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Crafting an interpreter Part 2 - The Calc0 Toy Language

, 17 Apr 2005
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Second article on building a language interpreter describing error handling and direct evaluation during parsing.

the calc0 toy language

Introduction

In this second article on building an interpreter, we discuss the implementation of an interpreter for a very simple language. We use a Parsing Expression Grammar [1] [2] to define the syntax and implement the parser. We show how evaluation can be done during parsing and how to extend the grammar, so that error messages can be issued in case of parsing errors. We show furthermore, that a Grammar sometimes must be slightly changed in order to alleviate direct evaluation during parsing.

The Calc0 toy language used for this purpose supports expressions, assignments, variables and print statements. Immediately after starting, the interpreter for Calc0 enters an infinite loop consisting of the following processing steps:

  • It reads a line entered by the user.
  • It parses the line, and during parsing, it evaluates the recognized expression, assignment or print statement.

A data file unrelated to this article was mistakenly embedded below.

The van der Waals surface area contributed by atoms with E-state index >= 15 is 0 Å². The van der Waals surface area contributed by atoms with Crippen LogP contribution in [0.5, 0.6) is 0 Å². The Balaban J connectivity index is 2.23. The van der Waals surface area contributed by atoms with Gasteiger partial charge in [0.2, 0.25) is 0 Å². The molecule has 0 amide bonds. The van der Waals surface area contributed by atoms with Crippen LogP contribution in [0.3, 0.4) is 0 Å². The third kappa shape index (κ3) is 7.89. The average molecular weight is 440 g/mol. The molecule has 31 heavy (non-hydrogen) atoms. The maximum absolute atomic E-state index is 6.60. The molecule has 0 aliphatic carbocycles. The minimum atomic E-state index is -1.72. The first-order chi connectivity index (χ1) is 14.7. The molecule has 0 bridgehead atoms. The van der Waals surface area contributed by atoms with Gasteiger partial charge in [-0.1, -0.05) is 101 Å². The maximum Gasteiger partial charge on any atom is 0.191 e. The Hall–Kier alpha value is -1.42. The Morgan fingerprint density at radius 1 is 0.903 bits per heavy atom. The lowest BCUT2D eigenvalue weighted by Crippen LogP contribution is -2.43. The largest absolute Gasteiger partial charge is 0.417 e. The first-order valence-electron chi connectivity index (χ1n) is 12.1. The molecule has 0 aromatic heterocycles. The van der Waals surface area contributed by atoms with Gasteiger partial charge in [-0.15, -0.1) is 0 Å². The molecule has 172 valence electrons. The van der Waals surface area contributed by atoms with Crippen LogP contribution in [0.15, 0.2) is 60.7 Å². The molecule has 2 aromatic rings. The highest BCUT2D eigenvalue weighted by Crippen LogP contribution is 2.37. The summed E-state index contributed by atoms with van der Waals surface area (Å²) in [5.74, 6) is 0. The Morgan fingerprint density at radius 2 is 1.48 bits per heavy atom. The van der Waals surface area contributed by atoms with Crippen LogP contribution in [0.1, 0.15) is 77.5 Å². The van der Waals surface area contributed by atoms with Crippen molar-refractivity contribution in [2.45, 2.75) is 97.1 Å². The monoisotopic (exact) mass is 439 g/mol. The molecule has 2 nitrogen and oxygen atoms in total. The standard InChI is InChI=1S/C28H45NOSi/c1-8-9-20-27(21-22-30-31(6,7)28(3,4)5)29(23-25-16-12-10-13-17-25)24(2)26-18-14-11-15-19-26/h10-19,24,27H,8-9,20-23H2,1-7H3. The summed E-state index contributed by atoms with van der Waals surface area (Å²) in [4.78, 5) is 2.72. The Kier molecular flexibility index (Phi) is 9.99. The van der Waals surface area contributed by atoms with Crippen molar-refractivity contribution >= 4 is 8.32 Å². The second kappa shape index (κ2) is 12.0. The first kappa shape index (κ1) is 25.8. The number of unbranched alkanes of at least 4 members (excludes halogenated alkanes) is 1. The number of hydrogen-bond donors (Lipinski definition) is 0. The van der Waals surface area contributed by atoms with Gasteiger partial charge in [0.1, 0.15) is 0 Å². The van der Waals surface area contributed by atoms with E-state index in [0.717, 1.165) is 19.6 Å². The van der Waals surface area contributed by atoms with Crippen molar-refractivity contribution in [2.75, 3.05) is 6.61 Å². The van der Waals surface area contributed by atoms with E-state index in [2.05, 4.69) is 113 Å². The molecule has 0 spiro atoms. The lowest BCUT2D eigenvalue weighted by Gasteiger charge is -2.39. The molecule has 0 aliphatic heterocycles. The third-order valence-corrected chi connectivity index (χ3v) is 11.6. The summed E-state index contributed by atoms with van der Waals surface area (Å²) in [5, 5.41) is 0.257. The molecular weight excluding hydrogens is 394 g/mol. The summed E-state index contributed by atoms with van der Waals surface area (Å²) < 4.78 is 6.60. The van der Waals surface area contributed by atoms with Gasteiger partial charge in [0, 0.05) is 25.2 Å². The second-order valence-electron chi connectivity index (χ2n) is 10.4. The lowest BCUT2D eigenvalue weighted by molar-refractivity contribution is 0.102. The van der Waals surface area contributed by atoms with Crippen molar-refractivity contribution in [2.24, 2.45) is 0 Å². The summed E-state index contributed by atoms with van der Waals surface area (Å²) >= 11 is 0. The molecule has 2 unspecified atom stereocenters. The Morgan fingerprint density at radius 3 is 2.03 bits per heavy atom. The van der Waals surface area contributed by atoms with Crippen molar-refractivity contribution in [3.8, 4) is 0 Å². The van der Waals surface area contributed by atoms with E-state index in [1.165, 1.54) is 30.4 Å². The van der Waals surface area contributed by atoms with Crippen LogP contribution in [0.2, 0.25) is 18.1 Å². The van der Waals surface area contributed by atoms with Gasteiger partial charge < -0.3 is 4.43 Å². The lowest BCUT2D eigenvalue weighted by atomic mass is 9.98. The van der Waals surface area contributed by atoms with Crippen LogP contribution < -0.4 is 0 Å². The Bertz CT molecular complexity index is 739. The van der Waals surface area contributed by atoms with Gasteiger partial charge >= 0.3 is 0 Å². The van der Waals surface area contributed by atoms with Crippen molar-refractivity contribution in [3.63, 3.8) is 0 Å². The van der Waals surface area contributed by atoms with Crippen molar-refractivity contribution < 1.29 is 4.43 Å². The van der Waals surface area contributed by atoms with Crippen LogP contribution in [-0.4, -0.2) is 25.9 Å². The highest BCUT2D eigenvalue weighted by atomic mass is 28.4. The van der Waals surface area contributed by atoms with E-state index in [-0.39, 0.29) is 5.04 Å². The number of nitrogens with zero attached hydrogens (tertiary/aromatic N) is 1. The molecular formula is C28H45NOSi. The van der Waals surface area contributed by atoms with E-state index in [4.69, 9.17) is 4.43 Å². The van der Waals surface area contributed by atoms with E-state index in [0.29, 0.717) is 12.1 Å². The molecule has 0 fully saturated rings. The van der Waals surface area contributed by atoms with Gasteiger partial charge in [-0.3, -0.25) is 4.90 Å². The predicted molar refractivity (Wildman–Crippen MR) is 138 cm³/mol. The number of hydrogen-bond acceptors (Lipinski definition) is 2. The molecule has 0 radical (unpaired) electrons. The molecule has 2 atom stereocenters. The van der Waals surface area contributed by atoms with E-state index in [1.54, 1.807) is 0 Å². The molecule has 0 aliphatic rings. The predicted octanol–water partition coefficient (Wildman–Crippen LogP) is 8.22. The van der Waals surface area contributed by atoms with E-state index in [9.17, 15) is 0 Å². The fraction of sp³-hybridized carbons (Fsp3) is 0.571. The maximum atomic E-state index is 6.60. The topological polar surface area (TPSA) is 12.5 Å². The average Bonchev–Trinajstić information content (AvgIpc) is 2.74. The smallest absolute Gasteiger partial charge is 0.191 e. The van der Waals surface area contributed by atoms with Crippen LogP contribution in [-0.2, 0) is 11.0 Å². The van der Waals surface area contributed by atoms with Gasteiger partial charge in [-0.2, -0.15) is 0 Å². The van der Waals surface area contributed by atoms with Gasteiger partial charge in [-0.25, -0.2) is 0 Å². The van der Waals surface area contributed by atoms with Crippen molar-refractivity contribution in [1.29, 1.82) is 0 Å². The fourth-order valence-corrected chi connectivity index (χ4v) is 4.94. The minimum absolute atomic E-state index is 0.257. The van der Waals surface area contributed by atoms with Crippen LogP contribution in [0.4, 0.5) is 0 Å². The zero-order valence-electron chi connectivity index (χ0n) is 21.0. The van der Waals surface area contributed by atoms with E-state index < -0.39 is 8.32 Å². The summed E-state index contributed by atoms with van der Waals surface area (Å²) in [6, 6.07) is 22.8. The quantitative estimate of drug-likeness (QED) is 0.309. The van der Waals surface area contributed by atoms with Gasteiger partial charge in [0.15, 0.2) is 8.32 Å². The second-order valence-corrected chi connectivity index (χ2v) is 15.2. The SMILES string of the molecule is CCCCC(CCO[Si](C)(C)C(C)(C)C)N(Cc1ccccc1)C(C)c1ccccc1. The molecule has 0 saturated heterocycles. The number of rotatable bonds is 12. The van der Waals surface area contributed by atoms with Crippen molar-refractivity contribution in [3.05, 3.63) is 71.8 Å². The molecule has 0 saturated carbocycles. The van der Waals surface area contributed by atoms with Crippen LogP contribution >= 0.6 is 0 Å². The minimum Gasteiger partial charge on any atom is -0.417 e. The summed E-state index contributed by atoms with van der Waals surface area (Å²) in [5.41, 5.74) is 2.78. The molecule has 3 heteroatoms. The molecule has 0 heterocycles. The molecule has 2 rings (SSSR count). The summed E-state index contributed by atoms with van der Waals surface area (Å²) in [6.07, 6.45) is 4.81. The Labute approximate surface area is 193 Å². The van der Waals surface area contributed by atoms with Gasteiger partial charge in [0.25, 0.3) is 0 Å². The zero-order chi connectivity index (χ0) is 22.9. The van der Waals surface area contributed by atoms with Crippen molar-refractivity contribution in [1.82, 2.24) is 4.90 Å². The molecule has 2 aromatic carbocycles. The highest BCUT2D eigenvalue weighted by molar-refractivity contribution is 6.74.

• It updates an internal map of variable names and their associated values.
  • It outputs the results of the evaluation.

The Calc0 Grammar

The Calc0 Interpreter expects one line of input. The most basic elements on such a line are spaces, identifiers and numbers. We allow only the white space character, tabulators and carriage return as spaces. We choose C/C++ identifiers and allow floating point or integer values as numbers. Expressions support addition, subtraction, multiplication, division and the power operator.

We need a context free grammar which is compatible with the parsing method used. Since we chose the Parsing Expression Grammar formalism, which is an LL parsing method, we must avoid left recursive rules. This results in the following Parsing Expression Grammar:

//first attempt to calc0_grammar
calc0_grammar:    S  (print_variables /  assignement  / expression) S '\0';
assignement:      identifier S '=' S expression ;
print_variables:  '!' S (identifier (S '-'  S identifier)?)?  ;
expression:       multiplicative_expression 
                           (S ('+' / '-') S multiplicative_expression)* ;
multiplicative_expression: 
                  power_expression (S ('*' / '/') S power_expression)* ;
power_expression: primary_expression (S '^' S primary_expression)? ;
primary_expression: ('+' / '-')? S 
                  (identifier /  number / '(' S expression S ')') ;
number:           ([0-9]+ '.'? / '.'[0-9]) 
                                     [0-9]* (('e' / 'E') [0-9]+)? ;